INDIANAPOLIS (AP) — A proposal that would have forced government mergers on about 300 small Indiana townships has died in the Legislature without a vote.
The bill wasn't called for a vote by Monday night's deadline for the Indiana House to act on it for this year's legislative session. Republican leaders had backed the proposal, but House Speaker Brian Bosma says it didn't have enough support among GOP legislators from rural districts.
The plan would have required consolidation by townships with fewer than 1,200 residents.
Advocates of township consolidation said it would lead to cost savings and better services in areas with few residents.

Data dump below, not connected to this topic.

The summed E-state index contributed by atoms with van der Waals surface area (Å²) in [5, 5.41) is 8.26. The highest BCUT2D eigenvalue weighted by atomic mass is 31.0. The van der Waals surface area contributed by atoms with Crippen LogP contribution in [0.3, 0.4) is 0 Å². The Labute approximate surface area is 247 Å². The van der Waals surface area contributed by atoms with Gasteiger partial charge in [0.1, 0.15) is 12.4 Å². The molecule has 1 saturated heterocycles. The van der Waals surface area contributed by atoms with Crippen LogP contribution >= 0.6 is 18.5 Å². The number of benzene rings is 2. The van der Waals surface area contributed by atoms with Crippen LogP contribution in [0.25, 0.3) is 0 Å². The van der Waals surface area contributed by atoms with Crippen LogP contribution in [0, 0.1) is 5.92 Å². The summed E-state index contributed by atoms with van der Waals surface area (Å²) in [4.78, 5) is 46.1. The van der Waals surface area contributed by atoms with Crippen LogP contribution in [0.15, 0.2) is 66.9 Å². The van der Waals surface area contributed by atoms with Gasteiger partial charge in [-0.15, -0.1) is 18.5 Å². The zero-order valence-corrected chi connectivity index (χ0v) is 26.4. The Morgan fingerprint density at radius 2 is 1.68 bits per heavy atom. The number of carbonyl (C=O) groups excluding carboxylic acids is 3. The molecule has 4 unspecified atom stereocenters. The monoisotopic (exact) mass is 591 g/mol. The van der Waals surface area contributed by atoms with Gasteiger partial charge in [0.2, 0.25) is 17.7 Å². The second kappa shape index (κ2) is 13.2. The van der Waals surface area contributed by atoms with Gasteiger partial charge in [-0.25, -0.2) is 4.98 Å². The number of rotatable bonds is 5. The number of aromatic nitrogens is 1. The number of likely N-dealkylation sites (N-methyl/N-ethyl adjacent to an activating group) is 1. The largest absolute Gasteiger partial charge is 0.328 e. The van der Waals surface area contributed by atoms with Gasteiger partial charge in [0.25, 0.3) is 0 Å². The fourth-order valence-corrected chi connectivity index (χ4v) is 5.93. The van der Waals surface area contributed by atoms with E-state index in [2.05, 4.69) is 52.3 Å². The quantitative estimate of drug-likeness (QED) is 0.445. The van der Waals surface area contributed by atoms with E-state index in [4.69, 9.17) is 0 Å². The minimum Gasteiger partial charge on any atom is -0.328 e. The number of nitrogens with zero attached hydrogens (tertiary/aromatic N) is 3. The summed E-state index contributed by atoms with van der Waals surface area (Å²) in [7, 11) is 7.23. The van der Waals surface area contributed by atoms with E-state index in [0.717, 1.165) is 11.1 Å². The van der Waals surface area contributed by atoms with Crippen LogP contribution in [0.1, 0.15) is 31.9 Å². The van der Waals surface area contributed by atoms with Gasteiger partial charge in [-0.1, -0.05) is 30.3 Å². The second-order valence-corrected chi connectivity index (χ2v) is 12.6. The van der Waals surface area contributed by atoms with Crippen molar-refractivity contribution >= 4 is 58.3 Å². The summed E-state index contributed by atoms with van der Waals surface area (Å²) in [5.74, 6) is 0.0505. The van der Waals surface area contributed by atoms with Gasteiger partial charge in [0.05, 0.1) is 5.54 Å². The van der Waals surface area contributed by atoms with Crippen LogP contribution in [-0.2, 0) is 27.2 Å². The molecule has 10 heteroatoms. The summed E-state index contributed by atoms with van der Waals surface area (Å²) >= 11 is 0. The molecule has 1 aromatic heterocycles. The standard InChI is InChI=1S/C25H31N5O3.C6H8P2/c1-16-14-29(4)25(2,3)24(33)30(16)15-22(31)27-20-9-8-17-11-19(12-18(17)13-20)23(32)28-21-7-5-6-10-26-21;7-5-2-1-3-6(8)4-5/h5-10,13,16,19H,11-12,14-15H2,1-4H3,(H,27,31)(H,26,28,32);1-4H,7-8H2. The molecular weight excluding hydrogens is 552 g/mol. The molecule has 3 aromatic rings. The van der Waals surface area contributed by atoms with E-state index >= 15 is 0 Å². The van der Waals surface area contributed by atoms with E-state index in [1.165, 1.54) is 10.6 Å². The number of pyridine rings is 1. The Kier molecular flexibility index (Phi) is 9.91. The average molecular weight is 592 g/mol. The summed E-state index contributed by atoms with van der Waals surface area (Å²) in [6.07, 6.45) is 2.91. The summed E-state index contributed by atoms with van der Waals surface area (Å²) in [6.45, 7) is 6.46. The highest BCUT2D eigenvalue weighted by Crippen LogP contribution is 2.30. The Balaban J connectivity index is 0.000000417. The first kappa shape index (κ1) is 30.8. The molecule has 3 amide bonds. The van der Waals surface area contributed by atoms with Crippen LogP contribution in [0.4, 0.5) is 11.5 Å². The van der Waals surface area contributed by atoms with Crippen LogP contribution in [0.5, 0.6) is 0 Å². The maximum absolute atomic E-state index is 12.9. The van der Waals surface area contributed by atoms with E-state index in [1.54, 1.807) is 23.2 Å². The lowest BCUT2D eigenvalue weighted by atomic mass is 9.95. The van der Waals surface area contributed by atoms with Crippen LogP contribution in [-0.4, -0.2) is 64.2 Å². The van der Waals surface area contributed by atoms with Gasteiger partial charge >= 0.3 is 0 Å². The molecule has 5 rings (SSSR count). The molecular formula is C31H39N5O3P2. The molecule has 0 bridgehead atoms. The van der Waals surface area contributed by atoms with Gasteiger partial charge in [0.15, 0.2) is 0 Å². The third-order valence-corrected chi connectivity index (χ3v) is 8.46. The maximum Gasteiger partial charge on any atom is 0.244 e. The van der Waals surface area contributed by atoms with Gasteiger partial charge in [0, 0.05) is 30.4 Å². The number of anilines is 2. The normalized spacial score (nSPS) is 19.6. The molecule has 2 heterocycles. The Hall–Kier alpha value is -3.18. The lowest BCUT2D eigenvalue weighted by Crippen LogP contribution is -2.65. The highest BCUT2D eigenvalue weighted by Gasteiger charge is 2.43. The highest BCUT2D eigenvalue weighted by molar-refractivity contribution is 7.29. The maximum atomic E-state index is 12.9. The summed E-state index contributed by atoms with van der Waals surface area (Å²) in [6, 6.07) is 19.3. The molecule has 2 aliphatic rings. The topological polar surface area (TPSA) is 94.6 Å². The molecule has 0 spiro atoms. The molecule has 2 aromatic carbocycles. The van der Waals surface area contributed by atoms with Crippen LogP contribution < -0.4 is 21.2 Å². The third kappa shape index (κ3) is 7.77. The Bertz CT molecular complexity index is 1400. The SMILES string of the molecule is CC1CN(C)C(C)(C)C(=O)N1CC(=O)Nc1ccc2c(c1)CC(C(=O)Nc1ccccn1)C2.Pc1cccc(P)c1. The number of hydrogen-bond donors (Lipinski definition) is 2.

Township supporters argue that it is the level of government closest to the people and question whether focusing only on the smallest townships would result in much savings.
Copyright 2018 The Associated Press. All rights reserved. This material may not be published, broadcast, rewritten or redistributed.
- Indiana township merger bill fails without legislative vote
- Northwestern Indiana town votes to secede from township
- Merger could send Indiana limestone to international markets
- Wabash Township Fire Department loses chief
- Indiana governor calling special legislative session
- Democratic legislator enters Indiana attorney general race
- Indiana lawmaker proposes bill to count dead people's votes
- Indiana Senate moves toward final vote on hate crimes bill
- Indiana lawmaker blocking bill to count dead people's votes
- How your state legislators plan to vote on state budget